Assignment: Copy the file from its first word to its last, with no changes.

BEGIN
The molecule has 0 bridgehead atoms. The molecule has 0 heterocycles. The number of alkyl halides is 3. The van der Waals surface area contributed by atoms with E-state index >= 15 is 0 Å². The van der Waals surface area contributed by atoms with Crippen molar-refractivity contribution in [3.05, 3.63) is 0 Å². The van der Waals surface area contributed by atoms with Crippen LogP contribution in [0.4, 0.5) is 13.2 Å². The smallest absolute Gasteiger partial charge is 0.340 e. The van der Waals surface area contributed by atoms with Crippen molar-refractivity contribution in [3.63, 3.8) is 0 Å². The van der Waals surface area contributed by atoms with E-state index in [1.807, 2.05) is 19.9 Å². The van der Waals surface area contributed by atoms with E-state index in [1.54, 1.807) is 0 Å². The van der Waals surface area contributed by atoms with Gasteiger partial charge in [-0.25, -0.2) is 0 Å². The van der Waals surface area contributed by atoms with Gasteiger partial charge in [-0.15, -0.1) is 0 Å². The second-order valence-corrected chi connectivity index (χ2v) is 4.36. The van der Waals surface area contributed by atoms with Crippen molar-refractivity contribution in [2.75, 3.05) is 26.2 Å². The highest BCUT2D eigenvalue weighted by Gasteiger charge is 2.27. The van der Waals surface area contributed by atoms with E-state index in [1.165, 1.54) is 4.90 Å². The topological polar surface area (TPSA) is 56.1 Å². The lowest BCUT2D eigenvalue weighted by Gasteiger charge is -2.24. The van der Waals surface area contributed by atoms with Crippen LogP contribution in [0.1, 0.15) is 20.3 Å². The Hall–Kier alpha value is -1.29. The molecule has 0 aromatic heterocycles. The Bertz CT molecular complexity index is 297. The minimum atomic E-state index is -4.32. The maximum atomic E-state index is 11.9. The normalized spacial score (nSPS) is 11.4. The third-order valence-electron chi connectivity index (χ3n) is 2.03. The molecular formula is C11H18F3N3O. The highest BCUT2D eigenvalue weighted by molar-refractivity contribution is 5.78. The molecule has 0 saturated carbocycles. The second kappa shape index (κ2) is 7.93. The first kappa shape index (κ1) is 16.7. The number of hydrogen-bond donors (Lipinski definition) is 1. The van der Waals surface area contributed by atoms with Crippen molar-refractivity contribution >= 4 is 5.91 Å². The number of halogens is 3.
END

The molecule has 0 bridgehead atoms. The molecule has 0 heterocycles. The number of alkyl halides is 3. The van der Waals surface area contributed by atoms with E-state index >= 15 is 0 Å². The van der Waals surface area contributed by atoms with Crippen molar-refractivity contribution in [3.05, 3.63) is 0 Å². The van der Waals surface area contributed by atoms with Crippen LogP contribution in [0.4, 0.5) is 13.2 Å². The smallest absolute Gasteiger partial charge is 0.340 e. The van der Waals surface area contributed by atoms with Crippen molar-refractivity contribution in [3.63, 3.8) is 0 Å². The van der Waals surface area contributed by atoms with E-state index in [1.807, 2.05) is 19.9 Å². The van der Waals surface area contributed by atoms with E-state index in [1.54, 1.807) is 0 Å². The van der Waals surface area contributed by atoms with Gasteiger partial charge in [-0.25, -0.2) is 0 Å². The van der Waals surface area contributed by atoms with Gasteiger partial charge in [-0.15, -0.1) is 0 Å². The second-order valence-corrected chi connectivity index (χ2v) is 4.36. The van der Waals surface area contributed by atoms with Crippen molar-refractivity contribution in [2.75, 3.05) is 26.2 Å². The highest BCUT2D eigenvalue weighted by Gasteiger charge is 2.27. The van der Waals surface area contributed by atoms with E-state index in [1.165, 1.54) is 4.90 Å². The topological polar surface area (TPSA) is 56.1 Å². The lowest BCUT2D eigenvalue weighted by Gasteiger charge is -2.24. The van der Waals surface area contributed by atoms with Crippen LogP contribution in [0.1, 0.15) is 20.3 Å². The Hall–Kier alpha value is -1.29. The molecule has 0 aromatic heterocycles. The Bertz CT molecular complexity index is 297. The minimum atomic E-state index is -4.32. The maximum atomic E-state index is 11.9. The normalized spacial score (nSPS) is 11.4. The third-order valence-electron chi connectivity index (χ3n) is 2.03. The molecular formula is C11H18F3N3O. The highest BCUT2D eigenvalue weighted by molar-refractivity contribution is 5.78. The molecule has 0 saturated carbocycles. The second kappa shape index (κ2) is 7.93. The first kappa shape index (κ1) is 16.7. The number of hydrogen-bond donors (Lipinski definition) is 1. The van der Waals surface area contributed by atoms with Crippen molar-refractivity contribution >= 4 is 5.91 Å². The number of halogens is 3.